Neighboring states with similar laws have seen their drunk driving-caused deaths decrease by 50 percent. Legislators hope that Ohio's new law -- affectionately called "Annie's Law" -- will do the same.
Did you lose a loved one in a drunk driving crash? Perhaps he or she was the passenger in a drunk driver's car. Or, perhaps your loved one was riding in a car that got hit by a drunk driver. If a drunk driving tragedy happened to you and your family, you may be happy to hear about Annie's Law.
The new operating a vehicle impaired (OVI) legislation went into effect last month. The lawmakers who created it, and the Ohio citizens who supported it, have very high hopes.
More about Annie's Law
Lawmakers named the new law after Annie Rooney, who died in Ross County four years ago after a repeat drunk driver struck and killed her. The law strives to recognize the fact that revoking a drivers' license from a convicted drunk driver will not necessarily prevent him or her from getting behind the wheel.
In fact, the law does everything it can to put convicted drunk drivers back on the road as quickly as possible. However, it requires the use of breathalyzer interlock devices in the vehicles of convicted offenders.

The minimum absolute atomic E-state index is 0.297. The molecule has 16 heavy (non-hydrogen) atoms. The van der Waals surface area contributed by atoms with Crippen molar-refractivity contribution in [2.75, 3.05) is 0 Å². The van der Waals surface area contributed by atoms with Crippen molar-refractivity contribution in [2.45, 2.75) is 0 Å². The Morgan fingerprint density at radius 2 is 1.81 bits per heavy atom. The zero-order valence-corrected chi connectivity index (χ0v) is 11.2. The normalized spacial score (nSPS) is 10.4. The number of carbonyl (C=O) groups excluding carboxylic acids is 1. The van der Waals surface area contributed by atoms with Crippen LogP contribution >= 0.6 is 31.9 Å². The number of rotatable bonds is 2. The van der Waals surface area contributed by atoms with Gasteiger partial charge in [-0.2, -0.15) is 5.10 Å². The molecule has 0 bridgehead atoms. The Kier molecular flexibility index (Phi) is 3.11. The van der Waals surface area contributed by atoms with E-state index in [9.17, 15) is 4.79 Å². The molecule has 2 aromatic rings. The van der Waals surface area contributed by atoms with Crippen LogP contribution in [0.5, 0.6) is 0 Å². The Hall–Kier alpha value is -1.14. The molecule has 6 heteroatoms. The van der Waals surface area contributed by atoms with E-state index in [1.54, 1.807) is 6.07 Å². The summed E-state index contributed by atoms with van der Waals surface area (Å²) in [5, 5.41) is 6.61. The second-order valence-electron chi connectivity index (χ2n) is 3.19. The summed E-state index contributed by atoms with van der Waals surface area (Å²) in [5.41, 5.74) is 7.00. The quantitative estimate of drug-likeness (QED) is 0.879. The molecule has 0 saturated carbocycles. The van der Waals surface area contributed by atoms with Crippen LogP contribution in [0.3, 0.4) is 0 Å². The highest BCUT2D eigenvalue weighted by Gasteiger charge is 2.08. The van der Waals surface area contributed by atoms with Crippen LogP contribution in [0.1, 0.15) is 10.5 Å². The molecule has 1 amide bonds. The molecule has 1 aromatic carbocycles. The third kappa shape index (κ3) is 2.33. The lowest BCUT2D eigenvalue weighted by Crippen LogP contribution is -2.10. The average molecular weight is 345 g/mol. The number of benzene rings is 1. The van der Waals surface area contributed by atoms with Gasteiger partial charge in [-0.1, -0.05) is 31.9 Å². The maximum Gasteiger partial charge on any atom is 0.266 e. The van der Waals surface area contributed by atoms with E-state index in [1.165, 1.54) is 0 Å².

Here are the specifics: For first-time offenders, the law reduces a former 13-month-long drivers' license suspension by half. At that point, drivers can get their licenses reinstated if they install a breathalyzer interlock device, which disables their vehicles if it detects even the slightest amount of alcohol on their breath.
Judges further have the ability review ten years of driving history -- instead of the previous six years -- when making their determinations on drunk driving cases.
Lawmakers, law enforcement officers and citizens hopeful
A sergeant from the Ohio State Highway Patrol is hopeful that the new legislation will help reduce instances of drunk driving, and thereby lower Ohio's OVI-related fatality statistics. Currently, almost 40 percent of traffic deaths are OVI-related in our state.
Approximately 300 drunk driving fatalities happen each year in our state. If drivers had been more responsible in these cases, these people would probably still be alive.
If you have lost a close relative in a drunk driving crash, you may want to discuss the circumstances of your relative's accident with an experienced personal injury lawyer. Your lawyer can evaluate the facts of your case to determine if you and your family have viable claims to seek wrongful death damages in Ohio civil court.
Source: Nov. 30, -0001